Tips For Tackling Your Kitchen Remodel

by Rhonda Benvie Plummer // April - May - June 2019

The weather is warmer, the flowers and trees are blooming into their full glory, and the birds are singing – this means that spring is in the air. This is a season of rejuvenation, and a time when homeowners start to think about the projects that need to be done to breathe new life into their living environments. One of the more popular projects in this arena is the kitchen remodel. While this sounds like a daunting and overwhelming task to tackle, in actuality, careful planning and realistic expectations can make it go fairly smoothly.

A major kitchen remodel comes with its share of major headaches for sure. But a beautiful new kitchen is certainly worth the time, money, and stress – as long as you do your homework and understand the steps involved before you start.

Step One: Budget

I know, “budget” is a dirty word. But in this case, it is imperative that you set one. Money invested into a kitchen can add value to your home; however, too much may leave you in the negative. If you plan on staying in your home for many years, spending more may be worth it to your family for a more functional and attractive space. If you are an empty nester and may sell in the near future, then a minor remodel may be the best option. Contact a knowledgeable realtor in the area to find out the worth of your house “as is” and with a remodeled kitchen. Resale should always be on your mind. Add 15-20% to the cost of the remodel for unexpected items, such as outdated plumbing, wiring, or damaged subfloors.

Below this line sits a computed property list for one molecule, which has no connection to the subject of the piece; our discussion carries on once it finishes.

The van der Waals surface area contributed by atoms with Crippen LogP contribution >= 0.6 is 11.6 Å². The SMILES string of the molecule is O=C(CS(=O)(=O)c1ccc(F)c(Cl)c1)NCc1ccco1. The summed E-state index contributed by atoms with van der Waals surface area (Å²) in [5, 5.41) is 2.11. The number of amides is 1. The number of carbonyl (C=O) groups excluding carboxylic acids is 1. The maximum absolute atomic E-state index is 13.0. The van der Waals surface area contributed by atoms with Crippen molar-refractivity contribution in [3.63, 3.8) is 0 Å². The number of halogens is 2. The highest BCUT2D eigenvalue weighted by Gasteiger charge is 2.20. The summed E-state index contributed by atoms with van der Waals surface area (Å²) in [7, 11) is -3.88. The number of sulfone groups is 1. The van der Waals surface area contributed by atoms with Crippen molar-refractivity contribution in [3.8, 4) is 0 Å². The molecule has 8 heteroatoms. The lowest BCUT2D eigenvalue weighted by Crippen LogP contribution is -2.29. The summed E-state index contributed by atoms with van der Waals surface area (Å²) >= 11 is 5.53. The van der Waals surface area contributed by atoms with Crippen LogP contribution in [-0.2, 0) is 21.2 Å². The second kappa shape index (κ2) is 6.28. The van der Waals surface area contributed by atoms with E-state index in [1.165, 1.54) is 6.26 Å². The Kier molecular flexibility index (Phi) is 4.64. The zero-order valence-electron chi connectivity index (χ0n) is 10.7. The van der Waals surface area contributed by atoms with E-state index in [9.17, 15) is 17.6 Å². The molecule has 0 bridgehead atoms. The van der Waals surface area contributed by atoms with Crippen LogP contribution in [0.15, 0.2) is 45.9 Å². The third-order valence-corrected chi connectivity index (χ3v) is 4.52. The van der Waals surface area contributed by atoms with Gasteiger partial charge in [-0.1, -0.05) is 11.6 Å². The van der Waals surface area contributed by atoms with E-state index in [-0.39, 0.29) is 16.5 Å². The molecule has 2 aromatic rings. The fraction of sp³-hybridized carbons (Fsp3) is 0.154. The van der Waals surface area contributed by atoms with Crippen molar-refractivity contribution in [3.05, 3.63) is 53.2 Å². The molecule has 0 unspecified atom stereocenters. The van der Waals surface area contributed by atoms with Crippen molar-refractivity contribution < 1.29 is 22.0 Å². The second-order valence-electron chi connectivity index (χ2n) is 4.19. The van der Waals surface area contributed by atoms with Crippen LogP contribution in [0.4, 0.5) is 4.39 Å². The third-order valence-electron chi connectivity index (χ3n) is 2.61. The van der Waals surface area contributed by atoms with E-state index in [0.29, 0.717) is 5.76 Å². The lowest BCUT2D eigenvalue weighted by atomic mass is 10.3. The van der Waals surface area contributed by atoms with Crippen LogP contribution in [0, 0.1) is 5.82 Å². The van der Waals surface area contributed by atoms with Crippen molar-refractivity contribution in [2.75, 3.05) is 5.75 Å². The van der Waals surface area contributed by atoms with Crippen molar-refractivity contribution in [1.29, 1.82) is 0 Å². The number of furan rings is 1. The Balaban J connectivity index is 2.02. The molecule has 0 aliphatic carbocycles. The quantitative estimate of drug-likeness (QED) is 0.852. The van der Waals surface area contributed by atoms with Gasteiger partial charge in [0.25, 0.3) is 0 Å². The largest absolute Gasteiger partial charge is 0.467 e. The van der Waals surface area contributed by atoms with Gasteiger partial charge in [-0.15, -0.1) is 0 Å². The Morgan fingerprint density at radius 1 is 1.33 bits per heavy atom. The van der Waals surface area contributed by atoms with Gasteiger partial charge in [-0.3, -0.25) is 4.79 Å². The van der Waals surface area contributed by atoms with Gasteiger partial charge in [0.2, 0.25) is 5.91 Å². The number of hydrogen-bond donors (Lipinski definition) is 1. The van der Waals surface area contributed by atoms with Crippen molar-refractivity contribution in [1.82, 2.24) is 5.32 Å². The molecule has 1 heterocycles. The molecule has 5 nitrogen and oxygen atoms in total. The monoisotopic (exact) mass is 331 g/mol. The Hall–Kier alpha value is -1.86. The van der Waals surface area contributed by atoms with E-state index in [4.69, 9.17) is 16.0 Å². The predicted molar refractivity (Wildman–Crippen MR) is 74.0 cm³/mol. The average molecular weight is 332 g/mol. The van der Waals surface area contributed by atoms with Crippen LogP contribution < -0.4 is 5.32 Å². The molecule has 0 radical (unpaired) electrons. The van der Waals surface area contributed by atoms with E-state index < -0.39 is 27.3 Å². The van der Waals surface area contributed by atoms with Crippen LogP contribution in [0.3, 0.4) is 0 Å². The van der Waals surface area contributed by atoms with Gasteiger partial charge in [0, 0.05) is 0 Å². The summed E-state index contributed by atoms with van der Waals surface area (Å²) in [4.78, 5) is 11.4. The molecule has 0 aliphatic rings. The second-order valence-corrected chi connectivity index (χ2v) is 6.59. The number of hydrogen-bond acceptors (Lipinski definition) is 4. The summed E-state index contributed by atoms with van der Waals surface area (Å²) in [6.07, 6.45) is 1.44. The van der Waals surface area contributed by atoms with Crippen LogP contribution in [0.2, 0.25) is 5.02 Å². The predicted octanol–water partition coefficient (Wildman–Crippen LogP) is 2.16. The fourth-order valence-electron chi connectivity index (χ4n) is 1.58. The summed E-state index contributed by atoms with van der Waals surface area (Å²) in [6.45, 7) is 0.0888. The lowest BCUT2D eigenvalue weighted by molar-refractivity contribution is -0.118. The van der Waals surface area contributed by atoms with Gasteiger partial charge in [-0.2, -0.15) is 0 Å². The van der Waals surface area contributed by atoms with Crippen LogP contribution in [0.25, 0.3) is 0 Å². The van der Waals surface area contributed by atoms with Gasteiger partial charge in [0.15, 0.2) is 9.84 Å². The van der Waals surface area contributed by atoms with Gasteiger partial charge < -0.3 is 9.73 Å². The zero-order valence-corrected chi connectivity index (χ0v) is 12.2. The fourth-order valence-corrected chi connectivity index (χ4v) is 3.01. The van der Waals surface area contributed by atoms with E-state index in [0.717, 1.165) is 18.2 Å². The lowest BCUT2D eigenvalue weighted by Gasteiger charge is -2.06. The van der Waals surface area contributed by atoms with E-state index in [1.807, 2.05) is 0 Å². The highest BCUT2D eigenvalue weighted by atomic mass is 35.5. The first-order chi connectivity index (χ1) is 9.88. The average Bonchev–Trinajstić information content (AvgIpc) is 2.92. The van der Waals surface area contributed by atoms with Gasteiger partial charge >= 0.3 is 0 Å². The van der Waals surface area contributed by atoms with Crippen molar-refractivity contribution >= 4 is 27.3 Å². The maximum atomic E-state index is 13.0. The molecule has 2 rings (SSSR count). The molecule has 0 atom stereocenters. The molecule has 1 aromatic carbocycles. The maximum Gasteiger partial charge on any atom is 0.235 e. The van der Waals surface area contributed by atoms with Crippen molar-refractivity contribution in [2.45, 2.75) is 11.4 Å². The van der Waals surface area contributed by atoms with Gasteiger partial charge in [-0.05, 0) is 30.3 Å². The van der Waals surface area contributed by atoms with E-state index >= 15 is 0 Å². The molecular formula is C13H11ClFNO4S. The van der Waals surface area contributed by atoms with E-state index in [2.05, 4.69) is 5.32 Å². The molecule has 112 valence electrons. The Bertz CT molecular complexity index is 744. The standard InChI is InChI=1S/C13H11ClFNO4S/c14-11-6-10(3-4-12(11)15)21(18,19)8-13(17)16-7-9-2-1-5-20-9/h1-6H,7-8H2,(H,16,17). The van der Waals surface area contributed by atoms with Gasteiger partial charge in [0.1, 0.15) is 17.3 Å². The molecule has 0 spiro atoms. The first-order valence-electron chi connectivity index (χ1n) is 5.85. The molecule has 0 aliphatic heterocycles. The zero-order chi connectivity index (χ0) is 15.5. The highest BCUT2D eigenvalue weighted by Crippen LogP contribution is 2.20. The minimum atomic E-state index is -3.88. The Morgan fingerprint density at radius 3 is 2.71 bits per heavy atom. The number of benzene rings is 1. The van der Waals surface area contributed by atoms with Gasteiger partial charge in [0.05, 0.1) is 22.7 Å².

Step Two: Kitchen Needs

Figuring out what your kitchen needs are is the next step. Is your kitchen functional in its current format, but just outdated? If so, keeping the current layout will certainly save you money because you will not have to change electrical and plumbing, demo walls, etc. If it is not functioning well for your family’s needs, then now is the time to start researching what will work best. Go online and look at kitchens that mimic your space. Will you need to take down a wall to get the space you need? Will you need to add more storage space? Will you want to relocate the kitchen island? Gather all the information that will help you determine the function and style you desire.